A $12m funding package from Education Cannot Wait will assist UN agencies to ensure a common vision for providing quality learning.
More than 88,000 Rohingya refugees and children from their host community in Bangladesh are to get education aid thanks to a major funding package.
Education Cannot Wait - a fund to provide education in emergencies - announced a $12 million response to the Rohingya refugee crisis.
“This funding builds on the first emergency investment made by Education Cannot Wait (ECW) during the initial months of the Rohingya arrivals in 2017," said Director Yasmine Sherif.
"We will not give up on these children and youth now, as they start to recover from the painful experiences in the recent past. On the contrary, now is the time to sustain and expand their access to education, which also means to continue providing a healing and protective environment.”
Here's our quick explainer of Education Cannot Wait, why education in emergencies is crucial and what the funding means for Rohingya refugees.
What is Education Cannot Wait?
Every year, conflicts and natural disasters lead to about 75 million children and adolescents of school age being out of school, needing support or in danger of missing out on education. But only 2% of all humanitarian funding goes to education.
Theirworld and others campaigned for a fund to be launched to help deliver education in emergency situations. In 2016, the ECW fund was set up by international humanitarian and development aid organisations.
In its first year of operation - up to July of this year - it reached over 650,000 children in 14 crisis-affected countries.
Why do children need education in emergencies?
Children affected by conflicts and disasters are often forced out of school and many have to leave their homes. That leaves them vulnerable to violence, child labour, early marriage, exploitation and recruitment by armed groups.
They are deprived of their right to education and miss out on being in safe spaces, learning and playing with their peers. Many drop out of education for ever and will never get the chance to fulfil their potential.
Who are the Rohingya refugees?
After violence broke out last year in Rakhine state, Myanmar, over 600,000 ethnic Rohingya people fled to neighbouring Bangladesh.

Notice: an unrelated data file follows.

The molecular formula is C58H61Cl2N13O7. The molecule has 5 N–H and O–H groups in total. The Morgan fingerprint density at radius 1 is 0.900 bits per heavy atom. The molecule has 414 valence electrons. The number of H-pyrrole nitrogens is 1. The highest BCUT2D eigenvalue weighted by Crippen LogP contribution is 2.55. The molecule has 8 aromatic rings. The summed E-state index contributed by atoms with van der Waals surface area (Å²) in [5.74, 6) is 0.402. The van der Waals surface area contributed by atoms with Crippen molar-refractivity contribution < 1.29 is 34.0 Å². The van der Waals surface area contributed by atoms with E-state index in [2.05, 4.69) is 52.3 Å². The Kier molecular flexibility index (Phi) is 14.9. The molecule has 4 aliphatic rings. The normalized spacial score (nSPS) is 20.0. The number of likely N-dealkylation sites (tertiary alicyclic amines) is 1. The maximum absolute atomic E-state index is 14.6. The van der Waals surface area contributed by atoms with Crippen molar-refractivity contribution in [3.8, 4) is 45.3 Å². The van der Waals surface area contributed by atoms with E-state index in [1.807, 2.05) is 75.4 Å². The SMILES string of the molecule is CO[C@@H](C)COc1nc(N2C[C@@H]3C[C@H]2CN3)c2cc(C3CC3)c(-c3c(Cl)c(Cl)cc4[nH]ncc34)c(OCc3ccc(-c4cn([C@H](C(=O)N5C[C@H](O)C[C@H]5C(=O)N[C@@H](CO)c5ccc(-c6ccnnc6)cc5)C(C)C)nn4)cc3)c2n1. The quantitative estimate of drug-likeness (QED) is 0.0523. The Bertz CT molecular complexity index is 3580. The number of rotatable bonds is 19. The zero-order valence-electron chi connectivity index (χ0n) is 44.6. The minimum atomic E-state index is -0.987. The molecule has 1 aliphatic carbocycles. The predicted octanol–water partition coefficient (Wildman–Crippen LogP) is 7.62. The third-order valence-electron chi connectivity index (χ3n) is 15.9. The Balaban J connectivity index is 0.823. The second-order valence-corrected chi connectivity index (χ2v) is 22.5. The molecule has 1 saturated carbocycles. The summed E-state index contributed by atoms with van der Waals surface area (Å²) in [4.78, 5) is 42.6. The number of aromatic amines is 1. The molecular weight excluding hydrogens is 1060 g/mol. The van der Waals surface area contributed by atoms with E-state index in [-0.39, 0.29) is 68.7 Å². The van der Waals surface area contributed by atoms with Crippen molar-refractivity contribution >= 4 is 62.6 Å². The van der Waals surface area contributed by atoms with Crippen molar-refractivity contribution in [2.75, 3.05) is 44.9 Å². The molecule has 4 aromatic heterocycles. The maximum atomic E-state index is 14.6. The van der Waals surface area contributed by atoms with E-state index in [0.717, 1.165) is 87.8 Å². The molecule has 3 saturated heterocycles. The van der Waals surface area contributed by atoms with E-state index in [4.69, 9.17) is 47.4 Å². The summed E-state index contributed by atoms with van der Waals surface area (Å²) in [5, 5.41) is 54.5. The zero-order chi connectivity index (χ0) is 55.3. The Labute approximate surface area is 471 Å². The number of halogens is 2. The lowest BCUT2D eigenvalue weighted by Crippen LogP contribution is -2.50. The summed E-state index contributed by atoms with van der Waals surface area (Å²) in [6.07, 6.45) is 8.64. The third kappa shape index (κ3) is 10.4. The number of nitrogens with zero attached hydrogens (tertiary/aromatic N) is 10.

About 60% of those who ended up in refugee camps in and around the city of Cox's Bazaar are children.
Aid agencies set up informal learning centres for children aged three to 14 - but older children have been left out and there are no formal schools for Rohingya refugees.
So what does the Education Cannot Wait investment mean?
The fund is allocating $12 million to support 88,500 refugee and host community children and adolescents. The money will go to United Nations agencies UNICEF, UNESCO and UNHCR to ensure a common vision for education and continued access to quality learning.
It's a multi-year grant that means 2000 teachers will benefit from professional development programmes to ensure quality education that can sustain and save lives by providing safe learning environments and psychosocial support for children and youth.
“ECW’s support will enable us to enhance the quality of the education delivered," said Beatrice Kaldun, UNESCO Representative in Bangladesh. "We can expand the network of our reach to close the gap on the Rohingya children and youth we are currently unable to reach in the refugee camps."
So several agencies are working together on this?
Yes - as well as the Bangladeshi government and international donors. To put it into perspective, here's Justin van Fleet - Director of the global Education Commission - with his take on it.
The ECW announcement also comes after the World Bank announced a funding package last week to help 350,000 Rohingya refugee children and teenagers to get a basic education in Bangladesh.
2000 teachers and instructors will also be hired as part of that $25 million allocation.
But what does it really mean for the Rohingya children?
“We are dealing with a refugee population which has been denied the right to education for a very long time," said Edouard Beigbeder, UNICEF Representative in Bangladesh.
"Over the past year, we have witnessed incredible changes in the children attending classes in the refugee camps. Children who were quiet and reserved have grown in confidence, they have learned new skills in a safe, protective environment and achieved a sense of normality."
Amin, an eight-year-old Rohingya boy, was asked about going to his learning centre. He said: “Diley shanti pai – I feel peace in my soul.”
The teacher programme will focus on training female teachers and meeting the specific needs of girls and boys and of children and adolescents with disabilities. This includes measures to prevent and address gender-based violence.
And the host community aren't being forgotten about?
Absolutely not. For Bangladeshi children in the region, the emphasis will be on strengthening education systems to improve quality in public schools.
Cox’s Bazar has one of the highest rates in the country of primary and secondary age children out of school. The ECW grant will invest in strengthening access to education, retention of students and increasing performance levels.